The first part of this review, covering some of the events taking place on the Saturday, can be found here.
On Sunday, I attended the Trans Identities panel, featuring, Jane Fae, Munroe Bergdorf and Kate O’Donnell. I often feel that it is difficult to fully understand the trans experience without having lived it, yet put simply, the audience was asked to raise their hands whether they knew their gender at the age of five, alluding to those who transition as desiring the opposite to what they are referred to by others. As the panel highlighted, I’m of the view that to be a Feminist, you need to fight for all women, and that includes trans women. As Crenshaw argued, that is the crux of intersectionality. It’s not really the same if it’s only certain women for whose rights you fight. So, all I can do is listen and search to find out more about what it means to be trans, or gender fluid, or any other non-binary gender identity. It’s a complex topic, and I think most people in the audience could have stayed at least an hour longer. To explore more, you can catch Rebecca Root and O’Donnell in BBC drama Boy Meets Girl, which for some reason, BBC iPlayer don’t have to view.
It’s not really the same if it’s only certain women for whose rights you fight.
The next topic may seem a boring story: Chore Wars and Domestic Life. What was highlighted here was how difficult is is to change a culture, especially when embedded in heterosexual relationships. As well as women still doing a majority of housework, there was also the idea of ‘emotional labour’, something of which I am guilty of taking on in my own relationship. “Organised” is my middle name, and this overspills into organising my partner’s life. During the discussion, I turned to my Gran and told her about a text I had received earlier from my partner: “Was my exhibition on Monday 4th or Tuesday 5th?” (this will be in Norwich, so do pop the date in your diaries, Norwich-dwellers). It’s a catch-22, because it shouldn’t be our responsibility, as women, to not do birthday reminders, to not speak to the bus driver to ask for the stop, to not book the flights and accommodation and so on. Surely, men can take some responsibility for actively taking these things on board? The frustration I think a lot of women feel is that we know from experience that if we don’t do it, it doesn’t get done.
Unfortunately, this might also apply to the not-doing, and it seems vital that in order to achieve equal labour with this, there does need to be some pull-back. In order to change our stories, and not become locked into the same habits that generations before us have played out, there needs to be a shift. This imbalance is obviously not true for all heterosexual couples either – a man on the panel was a househusband – but it is still true for too many couples in 2016. One audience member spoke about a small survey they did at university, and found that this is something young women were extremely concerned about for their future, in terms of how they would balance their career with domestic work and childcare. How many of the men surveyed had the same concerns? Zero.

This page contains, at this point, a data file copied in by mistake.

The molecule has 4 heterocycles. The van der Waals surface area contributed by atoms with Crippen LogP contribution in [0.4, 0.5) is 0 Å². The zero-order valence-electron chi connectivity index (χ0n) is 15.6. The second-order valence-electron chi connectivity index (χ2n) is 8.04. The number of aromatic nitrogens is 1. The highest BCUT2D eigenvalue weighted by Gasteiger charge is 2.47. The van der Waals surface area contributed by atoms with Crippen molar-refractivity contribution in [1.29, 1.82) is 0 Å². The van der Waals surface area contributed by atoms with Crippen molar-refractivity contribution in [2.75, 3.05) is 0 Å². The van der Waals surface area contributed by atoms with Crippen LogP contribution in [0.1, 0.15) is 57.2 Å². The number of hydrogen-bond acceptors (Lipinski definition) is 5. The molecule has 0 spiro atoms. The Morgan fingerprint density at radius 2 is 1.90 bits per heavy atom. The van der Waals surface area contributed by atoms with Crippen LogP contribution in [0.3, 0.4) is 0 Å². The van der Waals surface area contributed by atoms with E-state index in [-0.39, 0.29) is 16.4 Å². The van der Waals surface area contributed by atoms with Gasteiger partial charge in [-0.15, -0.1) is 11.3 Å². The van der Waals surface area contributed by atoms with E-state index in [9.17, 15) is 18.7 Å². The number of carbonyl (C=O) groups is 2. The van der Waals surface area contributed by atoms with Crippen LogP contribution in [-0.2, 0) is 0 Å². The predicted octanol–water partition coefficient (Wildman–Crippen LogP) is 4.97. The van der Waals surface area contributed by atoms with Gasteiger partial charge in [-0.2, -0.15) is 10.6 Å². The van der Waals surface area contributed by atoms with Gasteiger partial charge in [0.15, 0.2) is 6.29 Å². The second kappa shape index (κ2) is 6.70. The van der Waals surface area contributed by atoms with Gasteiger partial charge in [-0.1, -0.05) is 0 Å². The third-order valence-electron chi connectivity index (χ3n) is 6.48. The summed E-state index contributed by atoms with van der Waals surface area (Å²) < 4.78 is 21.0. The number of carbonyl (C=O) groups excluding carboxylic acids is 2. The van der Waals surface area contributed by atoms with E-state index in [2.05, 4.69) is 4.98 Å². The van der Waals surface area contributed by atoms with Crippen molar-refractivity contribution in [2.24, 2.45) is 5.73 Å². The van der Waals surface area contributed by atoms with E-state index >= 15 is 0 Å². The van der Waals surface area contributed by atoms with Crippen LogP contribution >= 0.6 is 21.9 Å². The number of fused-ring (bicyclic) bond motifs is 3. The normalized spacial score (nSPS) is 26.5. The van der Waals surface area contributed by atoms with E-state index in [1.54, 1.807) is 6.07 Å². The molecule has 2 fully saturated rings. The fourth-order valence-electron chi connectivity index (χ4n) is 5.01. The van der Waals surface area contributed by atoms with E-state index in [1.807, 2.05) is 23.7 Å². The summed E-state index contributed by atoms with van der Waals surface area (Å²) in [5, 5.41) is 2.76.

Lastly, I attended Feminism Eats Itself, which drew up a big crowd. Perhaps most people there, like me, can see that there are some key issues that divide Feminists, and can see that publicly shaming other women on social media is not helpful. Yet, in the same breath – and I got the impression Jude Kelly felt the same way on this issue – I don’t know where I stand on the sex work/prostitution debate, and we still need a way we can critique those who have massive platforms to share their views, without being as bad as the trolls we chastise. We might cry out in mass on Twitter about something, and this is too because of a power imbalance. If a Feminist mistakenly oppresses another group (hello intersectionality), how can we speak out against it if our voice is so small? It does no good to bombard the individual with tweets, yet how else will we be heard? As Jane Fae (also on this panel) asserted, she made a choice not to speak at Feminism in London amidst security scares, but she ended up having a platform with a far larger audience. Thankfully, there wasn’t time for questions and it overran regardless, because there were already murmurs of disagreement about certain issues such as the suggestion of rebranding Feminism to make the name sound nicer to men…
If a Feminist mistakenly oppresses another group (hello intersectionality), how can we speak out against it if our voice is so small?
What is important is that we have these spaces for discussion. I had been wondering why the only event on sex work/prostitution was a discussion on a performance piece by Rosana Cade showing both of these sides of the debate. It appeared to me as the elephant in the hall, so perhaps for the future, we will be able to find a way to discuss these matters whilst respecting those who have battled with trauma due to this work, and maybe one day we will be able to make progress towards the best solution, for I cannot think of issues that divide Feminists more.
I also took the photo above with an organisation that was at WOW, and it seems like a good time to end on a bell hooks quotation: “It is important and vital is to keep that education for critical consciousness around intersectionalities, so that people are able to not focus on one thing and blame one group, but be able to look holistically at the way intersectionality informs all of us: whiteness, gender, sexual preferences, etc. Only then can we have a realistic handle on the political and cultural world we live within.”
Featured image © Pete Woodhead; WOWLDN